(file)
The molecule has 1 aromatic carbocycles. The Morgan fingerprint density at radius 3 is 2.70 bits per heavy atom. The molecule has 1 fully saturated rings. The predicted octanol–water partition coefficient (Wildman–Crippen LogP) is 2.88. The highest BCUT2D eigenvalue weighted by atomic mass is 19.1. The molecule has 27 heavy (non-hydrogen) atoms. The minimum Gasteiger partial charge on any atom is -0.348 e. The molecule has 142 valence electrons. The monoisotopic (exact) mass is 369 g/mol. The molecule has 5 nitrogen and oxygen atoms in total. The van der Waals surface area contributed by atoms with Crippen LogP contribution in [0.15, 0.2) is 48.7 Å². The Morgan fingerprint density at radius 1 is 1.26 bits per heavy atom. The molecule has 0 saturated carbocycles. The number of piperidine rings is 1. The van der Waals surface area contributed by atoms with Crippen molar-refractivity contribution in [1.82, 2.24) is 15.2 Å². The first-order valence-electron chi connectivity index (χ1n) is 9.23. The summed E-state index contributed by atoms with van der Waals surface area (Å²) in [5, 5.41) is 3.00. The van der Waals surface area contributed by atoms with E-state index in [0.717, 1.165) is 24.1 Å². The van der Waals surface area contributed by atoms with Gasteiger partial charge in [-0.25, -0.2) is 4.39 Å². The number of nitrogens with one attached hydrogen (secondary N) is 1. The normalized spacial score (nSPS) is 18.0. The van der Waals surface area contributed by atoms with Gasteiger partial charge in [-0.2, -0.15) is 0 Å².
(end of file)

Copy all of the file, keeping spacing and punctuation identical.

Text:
The molecule has 1 aromatic carbocycles. The Morgan fingerprint density at radius 3 is 2.70 bits per heavy atom. The molecule has 1 fully saturated rings. The predicted octanol–water partition coefficient (Wildman–Crippen LogP) is 2.88. The highest BCUT2D eigenvalue weighted by atomic mass is 19.1. The molecule has 27 heavy (non-hydrogen) atoms. The minimum Gasteiger partial charge on any atom is -0.348 e. The molecule has 142 valence electrons. The monoisotopic (exact) mass is 369 g/mol. The molecule has 5 nitrogen and oxygen atoms in total. The van der Waals surface area contributed by atoms with Crippen LogP contribution in [0.15, 0.2) is 48.7 Å². The Morgan fingerprint density at radius 1 is 1.26 bits per heavy atom. The molecule has 0 saturated carbocycles. The number of piperidine rings is 1. The van der Waals surface area contributed by atoms with Crippen molar-refractivity contribution in [1.82, 2.24) is 15.2 Å². The first-order valence-electron chi connectivity index (χ1n) is 9.23. The summed E-state index contributed by atoms with van der Waals surface area (Å²) in [5, 5.41) is 3.00. The van der Waals surface area contributed by atoms with E-state index in [0.717, 1.165) is 24.1 Å². The van der Waals surface area contributed by atoms with Gasteiger partial charge in [-0.25, -0.2) is 4.39 Å². The number of nitrogens with one attached hydrogen (secondary N) is 1. The normalized spacial score (nSPS) is 18.0. The van der Waals surface area contributed by atoms with Gasteiger partial charge in [-0.2, -0.15) is 0 Å².